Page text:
Study: Preference centers key to mobile marketing

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Photo by John Karakatsanis on Flickr
Photo by John Karakatsanis on Flickr

Preference centers for mobile marketing campaigns are crucial, said David Wachs, SVP of mobile for multichannel loyalty and promotions marketing company ePrize and GM of ePrize subsidiary Cellit, citing data from a Cellit survey released May 24.

The study, titled “Retail Benchmark Report: From Implementation to Integration,” was conducted by analyzing 1,180 retail mobile marketing campaigns released over a 450 day period throughout 2011 and the beginning of 2012, the company said in a statement. “When we find other research out in the space, it tends to be pretty rudimentary, saying things like ‘mobile markets are growing,'” Wachs said. “There isn't a lot of actionable information in those reports.”

Unsubscribe patterns were one of the most surprising aspects of Cellit's study, Wachs said.

For instance, the survey found that subscribers to mobile marketing programs opt out at significantly higher rates on weekends than they do on weekdays, Wachs said. According to the survey, 18 of every 1,000 mobile marketing program subscribers opt out on weekdays; that number increases to 85 on weekends.

The study also found that it is important to follow up with short-term promotions to build a CRM database around one's mobile customers, Wachs said. Many companies asked customers to vote or sign up for a single-use promotion with their phone, but didn't follow up to ensure continued participation, he said. “A promotion or contest to text or vote, that doesn't build a relationship,” Wachs said. “The last thing you want to do is throw out what you've gotten from them.” Wachs emphasized that marketers need to leverage the first interaction to engage consumers via mobile in the future.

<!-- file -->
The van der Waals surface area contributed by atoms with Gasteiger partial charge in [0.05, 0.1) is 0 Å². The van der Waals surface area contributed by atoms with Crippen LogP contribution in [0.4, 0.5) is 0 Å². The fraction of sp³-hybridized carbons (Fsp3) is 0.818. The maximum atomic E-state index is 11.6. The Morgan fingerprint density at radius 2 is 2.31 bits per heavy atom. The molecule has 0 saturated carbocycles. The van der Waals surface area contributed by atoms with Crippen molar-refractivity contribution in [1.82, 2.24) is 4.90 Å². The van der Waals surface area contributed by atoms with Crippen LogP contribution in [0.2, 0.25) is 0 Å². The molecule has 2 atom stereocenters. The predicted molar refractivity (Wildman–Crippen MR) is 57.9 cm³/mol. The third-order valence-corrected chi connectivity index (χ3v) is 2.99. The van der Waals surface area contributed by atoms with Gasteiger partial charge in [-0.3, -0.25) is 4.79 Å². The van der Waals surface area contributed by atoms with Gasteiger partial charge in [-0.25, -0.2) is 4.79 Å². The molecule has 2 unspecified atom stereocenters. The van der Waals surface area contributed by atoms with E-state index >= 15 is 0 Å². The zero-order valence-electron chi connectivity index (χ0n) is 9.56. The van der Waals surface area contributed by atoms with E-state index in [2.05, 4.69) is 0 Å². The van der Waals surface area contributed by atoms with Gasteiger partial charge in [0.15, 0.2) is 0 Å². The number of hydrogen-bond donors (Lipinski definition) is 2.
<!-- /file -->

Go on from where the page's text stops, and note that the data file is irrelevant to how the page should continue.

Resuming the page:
The study found that although only a small percentage of customers that subscribe to email lists also subscribe to mobile alerts, mobile subscribers were up to 8 times more likely to buy. Wachs believes this is because SMS messages are read 95% of the time, while only about 10% of emails are read.

Ultimately these tendencies emphasize the importance of preference centers, Wachs said, since mobile is a more intimate interaction than email, which means mobile marketers have to be careful about how they contact customers.

 “You have to communicate with the customer when and how they want to be communicated to,” he said. Otherwise, he said, “you're going to quickly upset those users.”

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